Date: 2014-02-13 01:45 am (UTC)
From: [identity profile]
The book is...the time travel It's not really a trick, or a huge issue. There's just a cloud wall...And then a 100 years.

Date: 2014-02-11 04:03 pm (UTC)
cofax7: climbing on an abbey wall  (Climb - default)
From: [personal profile] cofax7
Definitely dreading it. The book is so vivid, but it's a result of the prose and the narrative, just the sort of thing that translates poorly to movies. I expect it will be awful.

Date: 2014-02-11 10:50 pm (UTC)
From: [identity profile]
Yep, this is the worry. There's such momentum in the book, the narrative and the story and characters are so driven by the WORDS!

Date: 2014-02-12 05:03 pm (UTC)
From: [identity profile]
IN his blog Neil Gaiman said he liked it, FWIW:

Last night, I went to see WINTER'S TALE, Mark Helprin's remarkable novel, made into a film by writer (and now director) Akiva Goldsman.

Firstly: I really, really enjoyed it. Akiva took a huge, sprawling novel that spans over a hundred years and took the elements he needed from it to tell the story he had to tell. He made it small, of necessity. It's a fantasy movie, with demons and angels and a flying horse: it contains a noble burglar, a beautiful dying pianist, an absolutely terrifying Russell Crowe, Will Smith stealing scenes as Lucifer, and New York, New York all the way.

Secondly, I'd seen a trailer or two before I went to see it. And the trailer is, well it's wrong. It tells you it's going to be a specific kind of movie and it isn't that. It's not really a love story, small l about the love between two attractive people who want to do kissing, although it may be a Love story (capital L about Love, and who and what we love, and why, and what it means for those we love to die).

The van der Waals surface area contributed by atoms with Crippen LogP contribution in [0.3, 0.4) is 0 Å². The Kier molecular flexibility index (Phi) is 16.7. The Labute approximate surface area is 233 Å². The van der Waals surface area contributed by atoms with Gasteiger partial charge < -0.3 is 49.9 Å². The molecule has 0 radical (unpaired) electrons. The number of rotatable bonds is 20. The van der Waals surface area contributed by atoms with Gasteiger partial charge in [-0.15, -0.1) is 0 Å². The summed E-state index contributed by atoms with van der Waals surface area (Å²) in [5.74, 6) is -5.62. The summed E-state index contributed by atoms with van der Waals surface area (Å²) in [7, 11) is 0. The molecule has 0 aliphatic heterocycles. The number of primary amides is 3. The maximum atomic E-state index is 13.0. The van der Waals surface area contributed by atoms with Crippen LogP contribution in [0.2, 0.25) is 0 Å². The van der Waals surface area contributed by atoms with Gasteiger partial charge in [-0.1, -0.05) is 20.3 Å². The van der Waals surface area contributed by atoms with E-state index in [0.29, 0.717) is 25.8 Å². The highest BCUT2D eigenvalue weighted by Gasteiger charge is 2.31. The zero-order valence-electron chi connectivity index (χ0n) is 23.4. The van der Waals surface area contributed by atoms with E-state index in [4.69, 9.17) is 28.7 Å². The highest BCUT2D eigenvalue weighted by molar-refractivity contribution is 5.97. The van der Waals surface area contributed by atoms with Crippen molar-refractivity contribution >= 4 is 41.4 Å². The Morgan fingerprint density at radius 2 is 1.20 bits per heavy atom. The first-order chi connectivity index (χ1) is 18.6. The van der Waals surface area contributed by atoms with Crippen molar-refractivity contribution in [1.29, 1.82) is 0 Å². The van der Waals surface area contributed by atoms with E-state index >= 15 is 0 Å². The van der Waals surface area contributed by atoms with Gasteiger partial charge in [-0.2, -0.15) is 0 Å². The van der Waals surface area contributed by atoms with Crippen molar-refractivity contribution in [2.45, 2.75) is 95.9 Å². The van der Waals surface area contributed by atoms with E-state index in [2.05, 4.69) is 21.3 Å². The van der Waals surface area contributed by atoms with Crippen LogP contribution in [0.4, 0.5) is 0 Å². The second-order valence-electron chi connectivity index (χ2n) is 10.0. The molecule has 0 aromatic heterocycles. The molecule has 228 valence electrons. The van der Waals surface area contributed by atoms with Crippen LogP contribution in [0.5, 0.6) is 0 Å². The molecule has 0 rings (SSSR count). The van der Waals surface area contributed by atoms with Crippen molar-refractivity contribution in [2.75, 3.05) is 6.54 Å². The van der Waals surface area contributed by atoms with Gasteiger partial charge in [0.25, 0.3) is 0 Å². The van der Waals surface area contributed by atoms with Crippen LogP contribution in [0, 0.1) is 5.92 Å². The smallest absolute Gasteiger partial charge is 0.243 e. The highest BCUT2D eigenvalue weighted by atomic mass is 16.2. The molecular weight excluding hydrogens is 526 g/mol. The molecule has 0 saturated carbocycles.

If you like fantasy, or New York, or magical realism, you should see it. You really should. (You should also read the book. And John Crowley's novel Little, Big, which was published about the same time.) The screening audience loved it.

My only qualm, cavil or beef is this...

There's a thing that happens in Hollywood, when you hand in a script with magic in it, and the people at the studio who read it say "We don't quite understand... can you explain the rules? What are the rules here? The magic must have rules" and sometimes when they say that to me I explain that I am sure it does, just as life has rules, but they didn't give me a rule book to life when I was born, and I've been trying to figure it out as I go along, and I am sure it is the same thing for magic; and sometimes I explain that, yes, the magic has rules, and if they read again carefully they can figure out what they are; and sometimes I sigh and put in a line here and a line there that spells things out, says, YES THESE ARE THE RULES YOU DON'T ACTUALLY HAVE TO PAY ATTENTION and then everyone is very happy.

And there were places in the film where it felt like Akiva was, either because he'd been asked, or preemptively, explaining the magical rules. And I trusted him and the film and would rather have just figured it out for myself.

There. It's a real film -- it reminded me most of all of Terry Gilliam's The Fisher King...
Neil Gaiman,